History of Apostasy in Observing the Lord's Supper

Luther W. Martin
Rolla, Missouri

The institution of the Lord's supper, the memorial sacrifice of Christ' body and blood, which is kept by Christians each first day of the week, is recorded in Matthew 26:26-30, Mark 14:22-26, and Luke 22:19-20.

Some years later, the history recorded by Luke in Acts 20:6-7 authenticates the practice of the disciples in partaking of the supper of the Lord on the first day of the week. Paul, accompanied by Luke, arrived at Troas, and waited seven days for the arrival of the first day of the week, upon which day they assembled with the disciples at Troas and participated with them in "breaking bread." Still later, the Apostle Paul provided an inspired record of Christ's having instituted the Lord's supper in 1 Corinthians 11:23-26.

Expressions such as "My body" and "My blood of the new covenant" were quoted from the lips of Christ by Matthew, Mark and Luke. Each of these three witnesses quote Christ as no longer participating in the Passover feast, until it would be "fulfilled in the kingdom of God." Then Paul's testimony places the Lord's table in the church at Corinth (1 Cor. 10:21), thereby confirming the Lord's kingdom and the Lord's church as being one and the same.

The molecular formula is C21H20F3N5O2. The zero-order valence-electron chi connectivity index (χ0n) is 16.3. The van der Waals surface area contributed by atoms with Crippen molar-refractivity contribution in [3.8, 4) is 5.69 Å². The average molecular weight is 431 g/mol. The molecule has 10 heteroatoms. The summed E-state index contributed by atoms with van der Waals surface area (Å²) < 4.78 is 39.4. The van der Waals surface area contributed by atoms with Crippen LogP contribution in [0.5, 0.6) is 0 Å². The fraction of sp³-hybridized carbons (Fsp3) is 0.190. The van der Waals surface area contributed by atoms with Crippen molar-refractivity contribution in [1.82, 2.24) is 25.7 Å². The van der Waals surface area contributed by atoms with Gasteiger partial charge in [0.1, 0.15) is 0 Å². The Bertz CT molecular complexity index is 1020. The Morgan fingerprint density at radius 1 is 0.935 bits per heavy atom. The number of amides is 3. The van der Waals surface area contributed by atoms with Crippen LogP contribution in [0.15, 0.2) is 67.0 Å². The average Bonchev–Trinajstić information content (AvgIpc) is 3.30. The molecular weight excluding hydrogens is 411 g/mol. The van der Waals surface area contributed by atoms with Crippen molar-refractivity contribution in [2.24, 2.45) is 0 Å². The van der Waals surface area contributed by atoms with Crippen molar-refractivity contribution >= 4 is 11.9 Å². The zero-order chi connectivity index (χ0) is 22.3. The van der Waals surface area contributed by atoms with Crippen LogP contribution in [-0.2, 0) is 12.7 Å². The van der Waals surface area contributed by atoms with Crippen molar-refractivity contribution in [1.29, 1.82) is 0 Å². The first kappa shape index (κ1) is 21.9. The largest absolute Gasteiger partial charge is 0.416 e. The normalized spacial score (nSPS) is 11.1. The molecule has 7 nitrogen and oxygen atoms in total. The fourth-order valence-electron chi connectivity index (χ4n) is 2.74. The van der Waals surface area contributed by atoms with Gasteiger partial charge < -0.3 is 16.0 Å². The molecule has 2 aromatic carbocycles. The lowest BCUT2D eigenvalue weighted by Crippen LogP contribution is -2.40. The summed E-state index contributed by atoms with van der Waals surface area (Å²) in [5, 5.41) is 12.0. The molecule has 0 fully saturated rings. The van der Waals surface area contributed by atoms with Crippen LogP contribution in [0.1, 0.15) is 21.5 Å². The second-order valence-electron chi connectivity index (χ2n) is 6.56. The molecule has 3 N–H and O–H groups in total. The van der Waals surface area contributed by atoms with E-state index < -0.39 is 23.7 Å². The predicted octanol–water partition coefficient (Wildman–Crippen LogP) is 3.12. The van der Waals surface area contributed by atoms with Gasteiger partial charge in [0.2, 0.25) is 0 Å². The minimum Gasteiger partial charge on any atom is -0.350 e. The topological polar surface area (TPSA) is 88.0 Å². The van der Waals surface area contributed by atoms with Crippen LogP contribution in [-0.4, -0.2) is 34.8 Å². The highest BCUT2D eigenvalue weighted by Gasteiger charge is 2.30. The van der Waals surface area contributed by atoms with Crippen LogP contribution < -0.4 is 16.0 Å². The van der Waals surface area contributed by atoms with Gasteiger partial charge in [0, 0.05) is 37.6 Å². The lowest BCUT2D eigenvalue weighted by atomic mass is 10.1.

The foregoing passages of Scripture provide the inspired authorization for the subsequent observance and practice of the Lord's people, which prevailed for many centuries. Now, in the 20th century, there are yet congregations of Christian's who gather together and worship each Lord's day, after the New Testament order.

Unfortunately, over the centuries, men have presumptuously taken the Lord's authority into their own hands, and have introduced changes in the observance of the Lord's supper. Let us consider some of the innovations.

The Bread and the Fruit of the Vine

The unleavened bread, as used in the Passover observance, became the bread that served as a memorial of Christ's body, "For indeed Christ, our Passover, was sacrificed for us" (1 Cor. 5:7). Also the "fruit of the vine" (Matt. 26:29; Mk. 14:25; Lk. 22:18), was the scarlet liquid used in symbolizing Christ's blood. Thus, inspiration authorized two substances in memorializing Christ's sacrifice.

The "Eastern church" continued to observe the Lord's supper by using the two substances in its Eucharist. Eucharist is an anglicized Greek word, eucharisteo, which means "to thank, or to be thankful." It is used in Matthew 26:27, Mark 14:23, Luke 22:17,19 and 1 Corinthians 11:24, as well as in other passages. Early in its history, the Eastern church resorted to leavened bread in its observance. For a time in the East, a spoon was used in taking the fruit of the vine, thereby rendering it unnecessary for the faithful to even touch the container(s). Some assemblies had a container for the priest, and another for the communicants. Later, the wafer or bit of bread was dipped into the wine, and thus both the bread and the fruit of the vine were taken by the communicant simultaneously. This was called "intinction."

The Western Congregations Influenced by Rome